Catering for hospitality

Travel around the world’s five-star hotels and chances are you’ll soon bump into a Swiss manager. From Africa to Asia, in the Americas and, of course, across Europe, Swiss hoteliers abound, writes Haig Simonian


Switzerland has an enviable record for hospitality, particularly for premium accommodation. British aristocrats pioneered the Grand Tour and downhill skiing. But it was Swiss entrepreneurs and hoteliers who catered to their needs. Switzerland’s four official languages and the country’s location as a crossroads, have contributed along with a culture stressing reliability, precision and service.

The country’s reputation for hospitality management has been grounded on rock-solid training, both on the job, in the country’s disproportionately large number of luxury hotels, and in its hotel schools. Training has also benefitted from close links between schools and top hotels and restaurants, crucial in finding internships and eventually jobs.

Leading the class is the Ecole Hôtelière de Lausanne (EHL), based in French-speaking Lausanne on Lake Geneva. Calling itself “the world’s leading hotel school”, the EHL has just celebrated the 120th anniversary of its foundation by Swiss hoteliers as their training ground. It now hosts 2,000 students of 90 nationalities, studying everything from a four-year Bachelor’s degree to an executive MBA. Last month, the EHL achieved its goal of expanding in German-speaking Switzerland by taking over the Swiss School for Tourism and Hospitality, with 400 students based in Chur.

“Creativity and perfection, as well as inter-personal skills and savoir-faire, are the fundamental values that make our hospitality culture unique,” says Michel Rochat, the EHL’s general director.

Creativity and perfection, as well as inter-personal skills and savoir-faire, are the fundamental values that make our hospitality culture unique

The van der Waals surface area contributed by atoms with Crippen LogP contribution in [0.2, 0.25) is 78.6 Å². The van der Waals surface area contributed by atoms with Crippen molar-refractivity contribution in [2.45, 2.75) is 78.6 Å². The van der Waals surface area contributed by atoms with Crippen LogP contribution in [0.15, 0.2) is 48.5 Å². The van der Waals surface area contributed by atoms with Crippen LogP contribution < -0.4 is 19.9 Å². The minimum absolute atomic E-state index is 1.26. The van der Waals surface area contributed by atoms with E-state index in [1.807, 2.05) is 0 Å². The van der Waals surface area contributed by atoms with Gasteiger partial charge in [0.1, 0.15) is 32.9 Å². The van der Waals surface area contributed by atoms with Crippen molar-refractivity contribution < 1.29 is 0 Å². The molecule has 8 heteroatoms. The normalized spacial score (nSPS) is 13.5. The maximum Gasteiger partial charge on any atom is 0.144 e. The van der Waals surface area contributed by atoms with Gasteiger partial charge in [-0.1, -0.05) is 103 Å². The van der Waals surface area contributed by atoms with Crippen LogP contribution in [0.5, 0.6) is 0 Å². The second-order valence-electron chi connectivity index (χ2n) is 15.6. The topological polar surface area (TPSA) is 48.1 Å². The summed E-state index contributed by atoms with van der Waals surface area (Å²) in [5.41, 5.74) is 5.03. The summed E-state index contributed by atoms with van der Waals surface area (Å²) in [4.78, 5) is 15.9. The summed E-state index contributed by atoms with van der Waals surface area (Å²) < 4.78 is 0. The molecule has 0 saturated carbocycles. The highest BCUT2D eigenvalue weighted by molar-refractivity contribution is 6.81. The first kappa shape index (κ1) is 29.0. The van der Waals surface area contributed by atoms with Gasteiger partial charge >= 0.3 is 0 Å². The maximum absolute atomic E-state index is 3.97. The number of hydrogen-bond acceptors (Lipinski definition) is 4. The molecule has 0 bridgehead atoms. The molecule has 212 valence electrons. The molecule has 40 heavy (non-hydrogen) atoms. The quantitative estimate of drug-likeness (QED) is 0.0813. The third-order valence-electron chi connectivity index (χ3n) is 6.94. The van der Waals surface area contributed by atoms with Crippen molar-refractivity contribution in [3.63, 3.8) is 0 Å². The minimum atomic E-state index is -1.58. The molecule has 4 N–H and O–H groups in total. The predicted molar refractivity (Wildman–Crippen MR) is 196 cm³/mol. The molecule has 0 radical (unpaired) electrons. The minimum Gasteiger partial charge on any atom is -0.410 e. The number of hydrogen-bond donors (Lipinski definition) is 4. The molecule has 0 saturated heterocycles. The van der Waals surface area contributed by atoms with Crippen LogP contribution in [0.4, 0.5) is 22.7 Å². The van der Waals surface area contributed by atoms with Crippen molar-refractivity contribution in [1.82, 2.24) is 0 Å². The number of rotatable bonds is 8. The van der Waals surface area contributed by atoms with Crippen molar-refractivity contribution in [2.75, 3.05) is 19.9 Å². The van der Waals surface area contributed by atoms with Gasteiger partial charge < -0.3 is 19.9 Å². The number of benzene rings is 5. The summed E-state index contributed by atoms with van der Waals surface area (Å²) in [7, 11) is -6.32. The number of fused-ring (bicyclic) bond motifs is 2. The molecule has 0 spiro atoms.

But the EHL is not alone. The main distinction is between schools with an international intake and focus, often combined with a broader hospitality curriculum, and others looking more to Swiss students and “practical” training.

The first category includes the Glion Institute of Higher Education, located in a hamlet high above Montreux on Lake Geneva. Its bigger sister, owned by the same company, is Les Roches International School of Hotel Management, just outside the prime ski resort of Crans Montana. With teaching exclusively in English, Les Roches offers everything from first degrees to MBAs to 1,300 students from 87 countries. Across the mountains in Sörenberg, HTMi – the Hotel & Tourism Management Institute caters for a similar, significantly Asian, clientele.

Across the mountains the five schools of the Swiss Education Group caters for more than 5,000 students per year over seven campuses and are distinguished by their close ties with the hospitality industry. Partnerships with leading hospitality companies including Les Concierges, Ritz Paris Hotel, Six Senses and Montreux Jazz Festival ensure programs are designed meet the needs of future employers.

Three schools in German-speaking Switzerland provide more practical hotel and catering education, predominantly to Swiss students and sometimes for those already in mid-career. The Zurich-based Belvoirpark Hotelfachschule, the Hotelfachschule Thun, in the town of the same name and operated by the Swiss Hotel Association, and the Schweizerische Hotelfachschule in Luzern all have solid reputations.

There are countless others. But while Switzerland has a good reputation in hospitality management, applicants should do their homework. Not all schools are of the same standard; official regulation and supervision can vary, and not every course provides the golden path to the executive suite its marketing implies.